Bandita Memories


Detective Tom sat in his recliner, smelling the morning coffee and sipping its robust flavor. He was still learning to use this precious, quiet time to examine his life.

The crusty, old cop could hardly believe it had been two years since the Covid crisis. In fact, he had almost forgotten about the pandemic. When he looked back, what he remembered was those encounters with the bandit nuns. They were the ones God had used to usher him into the Catholic Church.

When the time for conversion and transformation arrives, God actually moves very swiftly. Detective Tom learned this when he met the “big boss.” He laughed now, thinking about calling Sr. Margaret the “big boss.” She really wasn’t big, and she certainly was bossy. But she was the sister superior, so the other media nuns looked to her for leadership and experience.

That was another big change for Detective Tom. He no longer called these ladies “bandit nuns.” He now referred to them as the media nuns because of their special mission. But we’ll leave that for another story. For now, the four of them were the ones who had shown Tom the way, the truth, and the life (John 14:6) which he was living. He could actually see that Jesus was embodied in the Church that He had started way back then (Matt 16:18-20).

Detective Tom could hardly believe his good fortune when Sr. Margaret finagled a seat for him in the RCIA class at the Cathedral. He had always believed you had to be someone special or know people in high places to “get inside” a cathedral. And now, Detective Tom had actually been trained there. Furthermore, he had been baptized and received his First Holy Communion in that grand, Charleston Cathedral too! It was a lot for a secular, humanist cop to contemplate, but he could do it because he was a new man — a Catholic cop!

Though it took a while, it was surprisingly easy for Detective Tom to become a Catholic. His biggest problem was the sacrament they called reconciliation. When he first heard it was called “confession,” the old cop knew there were going to be some challenges. But for Detective Tom, they weren’t the normal challenges converts experience.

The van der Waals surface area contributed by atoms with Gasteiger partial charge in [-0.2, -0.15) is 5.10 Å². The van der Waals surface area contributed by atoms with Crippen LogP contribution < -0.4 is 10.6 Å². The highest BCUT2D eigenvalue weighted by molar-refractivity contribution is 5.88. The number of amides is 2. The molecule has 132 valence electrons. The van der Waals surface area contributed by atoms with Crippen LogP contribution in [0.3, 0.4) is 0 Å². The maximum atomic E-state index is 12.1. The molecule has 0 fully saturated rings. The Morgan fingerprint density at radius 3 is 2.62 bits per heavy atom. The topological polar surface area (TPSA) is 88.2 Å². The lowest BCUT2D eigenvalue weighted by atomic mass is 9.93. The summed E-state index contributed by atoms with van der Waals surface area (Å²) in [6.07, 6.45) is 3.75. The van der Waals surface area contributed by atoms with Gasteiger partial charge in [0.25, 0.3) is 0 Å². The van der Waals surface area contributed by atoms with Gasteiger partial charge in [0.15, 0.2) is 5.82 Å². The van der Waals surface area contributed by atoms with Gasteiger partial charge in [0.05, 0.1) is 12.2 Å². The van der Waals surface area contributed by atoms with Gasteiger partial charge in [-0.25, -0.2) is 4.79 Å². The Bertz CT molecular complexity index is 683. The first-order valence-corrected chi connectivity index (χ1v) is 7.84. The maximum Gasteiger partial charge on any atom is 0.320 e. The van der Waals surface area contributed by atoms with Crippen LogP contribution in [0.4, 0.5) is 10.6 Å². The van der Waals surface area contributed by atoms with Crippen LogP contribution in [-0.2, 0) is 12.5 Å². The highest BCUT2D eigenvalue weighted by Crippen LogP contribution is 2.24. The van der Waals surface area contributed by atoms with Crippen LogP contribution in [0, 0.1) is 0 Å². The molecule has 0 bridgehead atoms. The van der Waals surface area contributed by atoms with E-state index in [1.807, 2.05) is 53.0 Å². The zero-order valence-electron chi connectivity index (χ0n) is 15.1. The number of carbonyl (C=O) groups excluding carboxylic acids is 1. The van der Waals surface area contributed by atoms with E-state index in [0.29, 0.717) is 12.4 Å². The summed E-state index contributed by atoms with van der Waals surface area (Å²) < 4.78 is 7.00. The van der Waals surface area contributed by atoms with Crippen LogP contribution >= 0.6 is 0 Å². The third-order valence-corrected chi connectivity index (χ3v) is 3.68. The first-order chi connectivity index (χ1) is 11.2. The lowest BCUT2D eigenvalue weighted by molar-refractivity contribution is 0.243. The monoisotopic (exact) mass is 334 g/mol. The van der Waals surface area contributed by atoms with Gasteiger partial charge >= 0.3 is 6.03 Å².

In Detective Tom’s world, criminals didn’t just confess. They had to be interrogated. The truth had to be sweat out of them. There were bright lights in dark rooms with two-way mirrors. And there were good cop — bad cop games to be played too. Confession in his world was high drama, and he knew all the tricks! So it was understandable that he would be surprised the first time he entered the confessional booth.

There were no two-way mirrors in there, and as far as he could tell, there was only one cop on the other side of that screen. And this guy wasn’t even really a cop — he was a priest. He didn’t ask Tom a lot of questions the way Tom thought he might. He didn’t try to trap Tom either. He just listened. As far as Tom could figure, he was supposed to spill his guts without any help from the priest.

Tom could remember quickly scanning the area for a recording device. He knew the value of a recorded confession in a courtroom. There were no recorders there. It was all very private, something that would never have happened downtown at the police station.

Though confession was a strange notion for the old cop, it actually had gone surprisingly well. Tom began to realize that the Catholic Church was very different from his normal world. In his world, the bad guys sometimes got away with doing a crime. With a good lawyer, they could be found not guilty. But that’s not how it was for Catholics.

When Tom exited the confessional booth that first time, he was actually “innocent.” He didn’t get away with his crimes because of insufficient evidence. He was actually made innocent because of divine mercy. That was a “wow” moment for Detective Tom.

As Tom finished his first cup of coffee for the day, his attention turned from the media nuns to Jesus. These ladies, who were now his friends, were the ones who helped him see that Jesus was at the heart of everything. Deep down inside, Tom knew that he probably did not love Jesus as much as he ought to, but he also understood that he loved Jesus more than he had ever loved him before. With each day, the old cop would have a new opportunity to learn more about love.


The Bible tells us that we are actually the body of Christ (1 Cor 12:12-31). That’s a difficult concept to understand. It’s like each one of us is a small part of who He is.

Detective Tom thought of it this way. He might’ve been the pinky finger on the left hand of Jesus, while Sr. Margaret might have been the right eye of Jesus. Of course, we are speaking figuratively here. But the reality is that each one of us plays a special, important role in the perpetual life of Jesus here on earth.


Well, the rest of the story is still being played out in Detective Tom’s life. What started as a blue-light emergency in the city of Charleston during a pandemic turned into a conversion and transformation story for Detective Tom. The old cop realized that life really is an adventure, but it’s much more than that. It’s also a pilgrimage.

Detective Tom now knows that he’s on the journey of a lifetime that will last forever and take him to the glory of God!


That’s our story and we’re sticking to it! It’s cool to be Catholic. COOL2B.

In Christ.

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